The first weekend in April was a tale of high winds in high places as dozens of Harriers braved Storm Kathleen to compete on the fells.

At the classic Pendle Fell Races, on Saturday, a strong cohort of RMI juniors travelled to Barley, in witch country, to compete in the vertiginous race on the slopes of Pendle Hill.

In the Under-nines’ race, April Mort was second girl home in a time of 4mins 36secs, kicking the day off on a positive note for those in red and black vests.

Next came the U11s, with Louis Yates producing a strong run to finish in sixth place in 5:18, while Jennifer Irving came in after 7:43 over their 1.19km (50m) course. Harry O’Connor was flying the flag solo in the U13s and ran very well in his first fell race (22:56), getting a flavour of the unique British sport as he arrived at the finish windswept and covered in mud.

Harry Yates produced the run of the day in the U15s’ race, narrowly missing the podium by six seconds (21:21), while Kitty Crossland had a cracking run, too, finishing fifth female in the same race, in 22:42.

In the final junior race of the day, the U17s, Mark Titmuss held his own at the front end of a competitive 4.4 km (245m) route, finishing fourth in a time of 24:26. As ever, the juniors were ably assisted with hot soup, chocolate treats and shouts of encouragement by club stalwarts Tony and Brenda Hesketh.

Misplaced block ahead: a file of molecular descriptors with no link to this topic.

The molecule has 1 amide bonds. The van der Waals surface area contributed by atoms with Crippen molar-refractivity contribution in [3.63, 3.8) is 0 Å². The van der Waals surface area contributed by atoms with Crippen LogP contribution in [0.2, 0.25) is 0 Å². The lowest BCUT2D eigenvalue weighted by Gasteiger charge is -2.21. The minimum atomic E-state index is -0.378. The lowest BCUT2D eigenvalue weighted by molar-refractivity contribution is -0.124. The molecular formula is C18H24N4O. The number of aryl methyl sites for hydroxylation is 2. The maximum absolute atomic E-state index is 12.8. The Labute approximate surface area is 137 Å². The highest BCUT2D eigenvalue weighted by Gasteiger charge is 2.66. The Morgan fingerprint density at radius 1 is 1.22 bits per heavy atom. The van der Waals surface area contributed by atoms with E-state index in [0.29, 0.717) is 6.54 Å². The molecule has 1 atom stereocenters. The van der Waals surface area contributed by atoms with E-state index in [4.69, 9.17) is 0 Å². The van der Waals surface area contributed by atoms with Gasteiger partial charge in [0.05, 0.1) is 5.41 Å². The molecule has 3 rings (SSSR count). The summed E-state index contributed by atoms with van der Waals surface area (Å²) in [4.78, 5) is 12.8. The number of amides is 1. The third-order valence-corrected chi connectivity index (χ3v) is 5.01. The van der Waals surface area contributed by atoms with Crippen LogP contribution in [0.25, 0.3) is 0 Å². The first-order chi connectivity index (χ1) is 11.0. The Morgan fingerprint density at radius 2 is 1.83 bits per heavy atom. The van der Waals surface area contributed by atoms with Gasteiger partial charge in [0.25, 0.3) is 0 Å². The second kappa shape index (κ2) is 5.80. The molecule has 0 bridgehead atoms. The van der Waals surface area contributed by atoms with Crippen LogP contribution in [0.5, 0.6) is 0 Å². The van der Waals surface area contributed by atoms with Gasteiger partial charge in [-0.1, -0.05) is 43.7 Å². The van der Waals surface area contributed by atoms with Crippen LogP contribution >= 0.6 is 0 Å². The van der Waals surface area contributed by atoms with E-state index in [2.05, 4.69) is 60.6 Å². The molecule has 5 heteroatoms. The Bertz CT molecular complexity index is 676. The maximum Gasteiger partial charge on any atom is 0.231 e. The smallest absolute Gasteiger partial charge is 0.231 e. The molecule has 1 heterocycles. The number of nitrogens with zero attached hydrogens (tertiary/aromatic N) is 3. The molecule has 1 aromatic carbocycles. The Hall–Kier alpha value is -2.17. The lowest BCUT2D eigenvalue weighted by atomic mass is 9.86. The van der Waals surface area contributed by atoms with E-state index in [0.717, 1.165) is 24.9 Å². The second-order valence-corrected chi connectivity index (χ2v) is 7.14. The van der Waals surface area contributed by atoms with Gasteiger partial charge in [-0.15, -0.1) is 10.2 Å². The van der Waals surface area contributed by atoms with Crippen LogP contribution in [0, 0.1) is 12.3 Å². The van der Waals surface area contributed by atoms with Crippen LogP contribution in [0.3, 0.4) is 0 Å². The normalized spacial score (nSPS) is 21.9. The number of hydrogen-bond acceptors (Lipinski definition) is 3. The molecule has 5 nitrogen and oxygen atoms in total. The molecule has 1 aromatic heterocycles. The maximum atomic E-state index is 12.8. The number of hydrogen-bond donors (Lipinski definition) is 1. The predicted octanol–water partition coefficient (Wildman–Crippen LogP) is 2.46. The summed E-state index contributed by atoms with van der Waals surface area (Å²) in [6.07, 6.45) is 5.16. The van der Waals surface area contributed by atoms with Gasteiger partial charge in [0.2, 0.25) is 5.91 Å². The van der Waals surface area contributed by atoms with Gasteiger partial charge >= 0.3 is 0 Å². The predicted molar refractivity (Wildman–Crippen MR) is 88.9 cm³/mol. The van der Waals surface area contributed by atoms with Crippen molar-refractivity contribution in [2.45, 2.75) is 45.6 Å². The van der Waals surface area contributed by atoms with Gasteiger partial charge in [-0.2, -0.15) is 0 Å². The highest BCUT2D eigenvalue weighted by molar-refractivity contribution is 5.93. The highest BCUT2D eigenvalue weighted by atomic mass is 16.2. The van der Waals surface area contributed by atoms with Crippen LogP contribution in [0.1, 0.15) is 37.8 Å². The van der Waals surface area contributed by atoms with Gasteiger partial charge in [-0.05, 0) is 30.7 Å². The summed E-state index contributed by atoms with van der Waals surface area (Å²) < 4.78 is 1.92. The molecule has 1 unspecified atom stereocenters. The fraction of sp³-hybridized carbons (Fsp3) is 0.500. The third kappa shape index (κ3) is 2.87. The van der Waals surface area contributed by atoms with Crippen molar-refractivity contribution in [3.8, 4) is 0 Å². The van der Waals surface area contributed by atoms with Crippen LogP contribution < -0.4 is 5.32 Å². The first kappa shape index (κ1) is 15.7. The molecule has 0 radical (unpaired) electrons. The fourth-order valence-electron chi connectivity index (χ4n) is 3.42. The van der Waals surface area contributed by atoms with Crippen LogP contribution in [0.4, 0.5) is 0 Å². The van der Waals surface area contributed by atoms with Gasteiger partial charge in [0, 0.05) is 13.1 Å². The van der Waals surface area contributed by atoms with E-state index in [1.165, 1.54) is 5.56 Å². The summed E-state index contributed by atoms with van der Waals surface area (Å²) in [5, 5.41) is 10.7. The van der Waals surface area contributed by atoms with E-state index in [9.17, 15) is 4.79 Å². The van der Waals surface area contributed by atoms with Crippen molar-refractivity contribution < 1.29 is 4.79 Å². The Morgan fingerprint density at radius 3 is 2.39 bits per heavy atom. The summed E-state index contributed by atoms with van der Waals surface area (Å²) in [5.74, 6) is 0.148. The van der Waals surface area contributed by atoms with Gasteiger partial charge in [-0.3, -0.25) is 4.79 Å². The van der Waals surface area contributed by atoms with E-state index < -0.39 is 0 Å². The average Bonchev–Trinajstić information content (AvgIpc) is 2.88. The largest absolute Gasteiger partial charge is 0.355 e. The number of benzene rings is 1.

In the 7.25 km (457m) senior race, Mark Walsh came in fourth MV50 (41:51) over the classic route, putting himself in contention for selection for Lancashire at the inter-counties in Keswick on April 21.

On the same day, Rochdale Harriers hosted the third round of the 2024 Run The Moors Grand Prix, also doubling as the Horwich Harrier’s fell championships, the Wardle Skyline Fell Race.

In what the organisers dubbed ‘the windiest edition’ of the race, a strong contingent of Thursday Hills regulars braved the blowy conditions to bag valuable points.

First Harrier home was Matt Fawthrop, finishing in sixth place, in 54:46. Sandra Kelly, Alison Mort and Helen MacDonald took a commanding win in the ladies’ team classification, proving Horwich are a force to be reckoned with in the season-long series. Some 45mph gusts blasted across the 11.3km (381m) course, which took in several summits around the South Pennines, causing Gary Porteous to lose his race number and Doug Fleming to christen it a “six-pin day”.

At the Alan Kirk Memorial Lad’s Leap Fell Race, in Derbyshire, also on Saturday, MV45 Nick Leigh was the sole representative from Horwich in the second race of the English Fell Championships.

He was to rue a fast pace on the first climb as he faded slightly through the pack throughout the remainder of the 9.5km (518m) race.

Nevertheless, Leigh rallied gamely to finish fourth in his age category (51:17) and hold on to his second MV45 place in the fell championships.